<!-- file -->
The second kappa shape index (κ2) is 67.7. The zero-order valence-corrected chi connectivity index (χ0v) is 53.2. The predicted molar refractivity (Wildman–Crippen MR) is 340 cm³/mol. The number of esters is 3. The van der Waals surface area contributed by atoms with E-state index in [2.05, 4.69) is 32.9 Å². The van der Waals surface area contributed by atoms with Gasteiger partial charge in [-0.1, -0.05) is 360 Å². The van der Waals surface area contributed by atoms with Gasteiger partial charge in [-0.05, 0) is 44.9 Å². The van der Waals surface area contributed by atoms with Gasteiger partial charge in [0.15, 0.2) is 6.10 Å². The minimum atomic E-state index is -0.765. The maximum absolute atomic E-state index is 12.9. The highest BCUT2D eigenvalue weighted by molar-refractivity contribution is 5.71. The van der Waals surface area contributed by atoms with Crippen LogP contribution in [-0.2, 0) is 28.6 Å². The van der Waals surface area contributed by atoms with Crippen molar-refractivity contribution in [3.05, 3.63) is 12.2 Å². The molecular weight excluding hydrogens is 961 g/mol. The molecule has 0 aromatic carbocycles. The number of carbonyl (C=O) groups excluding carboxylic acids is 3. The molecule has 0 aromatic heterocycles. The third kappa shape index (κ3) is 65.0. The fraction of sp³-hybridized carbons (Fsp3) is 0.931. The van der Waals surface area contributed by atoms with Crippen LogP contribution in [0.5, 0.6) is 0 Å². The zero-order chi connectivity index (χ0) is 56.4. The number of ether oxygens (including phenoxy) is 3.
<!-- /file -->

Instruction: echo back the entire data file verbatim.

The second kappa shape index (κ2) is 67.7. The zero-order valence-corrected chi connectivity index (χ0v) is 53.2. The predicted molar refractivity (Wildman–Crippen MR) is 340 cm³/mol. The number of esters is 3. The van der Waals surface area contributed by atoms with E-state index in [2.05, 4.69) is 32.9 Å². The van der Waals surface area contributed by atoms with Gasteiger partial charge in [-0.1, -0.05) is 360 Å². The van der Waals surface area contributed by atoms with Gasteiger partial charge in [-0.05, 0) is 44.9 Å². The van der Waals surface area contributed by atoms with Gasteiger partial charge in [0.15, 0.2) is 6.10 Å². The minimum atomic E-state index is -0.765. The maximum absolute atomic E-state index is 12.9. The highest BCUT2D eigenvalue weighted by molar-refractivity contribution is 5.71. The van der Waals surface area contributed by atoms with Crippen LogP contribution in [-0.2, 0) is 28.6 Å². The van der Waals surface area contributed by atoms with Crippen molar-refractivity contribution in [3.05, 3.63) is 12.2 Å². The molecular weight excluding hydrogens is 961 g/mol. The molecule has 0 aromatic carbocycles. The number of carbonyl (C=O) groups excluding carboxylic acids is 3. The molecule has 0 aromatic heterocycles. The third kappa shape index (κ3) is 65.0. The fraction of sp³-hybridized carbons (Fsp3) is 0.931. The van der Waals surface area contributed by atoms with Crippen LogP contribution in [0.5, 0.6) is 0 Å². The zero-order chi connectivity index (χ0) is 56.4. The number of ether oxygens (including phenoxy) is 3.